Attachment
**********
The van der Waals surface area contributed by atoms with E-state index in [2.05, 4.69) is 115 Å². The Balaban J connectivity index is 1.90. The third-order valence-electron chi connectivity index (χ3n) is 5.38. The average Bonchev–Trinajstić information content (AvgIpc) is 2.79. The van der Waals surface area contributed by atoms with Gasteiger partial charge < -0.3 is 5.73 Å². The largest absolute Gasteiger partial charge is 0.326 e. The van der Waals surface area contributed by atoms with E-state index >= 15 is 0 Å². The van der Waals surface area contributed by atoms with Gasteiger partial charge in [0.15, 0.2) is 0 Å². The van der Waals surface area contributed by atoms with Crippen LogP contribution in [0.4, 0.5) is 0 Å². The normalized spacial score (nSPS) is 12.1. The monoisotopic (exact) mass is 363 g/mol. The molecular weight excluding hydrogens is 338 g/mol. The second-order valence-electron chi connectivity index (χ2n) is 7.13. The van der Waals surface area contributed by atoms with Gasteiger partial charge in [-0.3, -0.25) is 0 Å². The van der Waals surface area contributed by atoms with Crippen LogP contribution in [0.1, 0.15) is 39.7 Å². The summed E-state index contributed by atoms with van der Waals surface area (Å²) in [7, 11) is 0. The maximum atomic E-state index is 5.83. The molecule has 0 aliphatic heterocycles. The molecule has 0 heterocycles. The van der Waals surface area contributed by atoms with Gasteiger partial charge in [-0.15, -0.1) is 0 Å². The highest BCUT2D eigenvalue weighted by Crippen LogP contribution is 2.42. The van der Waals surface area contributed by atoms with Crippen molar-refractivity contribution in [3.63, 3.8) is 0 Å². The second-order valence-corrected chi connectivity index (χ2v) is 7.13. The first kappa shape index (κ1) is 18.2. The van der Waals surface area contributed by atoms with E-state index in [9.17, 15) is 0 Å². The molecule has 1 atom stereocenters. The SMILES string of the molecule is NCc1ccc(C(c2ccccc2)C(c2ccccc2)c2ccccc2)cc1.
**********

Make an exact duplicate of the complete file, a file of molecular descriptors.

The van der Waals surface area contributed by atoms with E-state index in [2.05, 4.69) is 115 Å². The Balaban J connectivity index is 1.90. The third-order valence-electron chi connectivity index (χ3n) is 5.38. The average Bonchev–Trinajstić information content (AvgIpc) is 2.79. The van der Waals surface area contributed by atoms with Gasteiger partial charge < -0.3 is 5.73 Å². The largest absolute Gasteiger partial charge is 0.326 e. The van der Waals surface area contributed by atoms with E-state index >= 15 is 0 Å². The van der Waals surface area contributed by atoms with Gasteiger partial charge in [0.15, 0.2) is 0 Å². The van der Waals surface area contributed by atoms with Crippen LogP contribution in [0.4, 0.5) is 0 Å². The normalized spacial score (nSPS) is 12.1. The monoisotopic (exact) mass is 363 g/mol. The molecular weight excluding hydrogens is 338 g/mol. The second-order valence-electron chi connectivity index (χ2n) is 7.13. The van der Waals surface area contributed by atoms with Gasteiger partial charge in [-0.3, -0.25) is 0 Å². The van der Waals surface area contributed by atoms with Crippen LogP contribution in [0.1, 0.15) is 39.7 Å². The summed E-state index contributed by atoms with van der Waals surface area (Å²) in [7, 11) is 0. The maximum atomic E-state index is 5.83. The molecule has 0 aliphatic heterocycles. The molecule has 0 heterocycles. The van der Waals surface area contributed by atoms with Gasteiger partial charge in [-0.15, -0.1) is 0 Å². The highest BCUT2D eigenvalue weighted by Crippen LogP contribution is 2.42. The van der Waals surface area contributed by atoms with Crippen molar-refractivity contribution in [3.63, 3.8) is 0 Å². The second-order valence-corrected chi connectivity index (χ2v) is 7.13. The first kappa shape index (κ1) is 18.2. The van der Waals surface area contributed by atoms with E-state index in [9.17, 15) is 0 Å². The molecule has 1 atom stereocenters. The SMILES string of the molecule is NCc1ccc(C(c2ccccc2)C(c2ccccc2)c2ccccc2)cc1.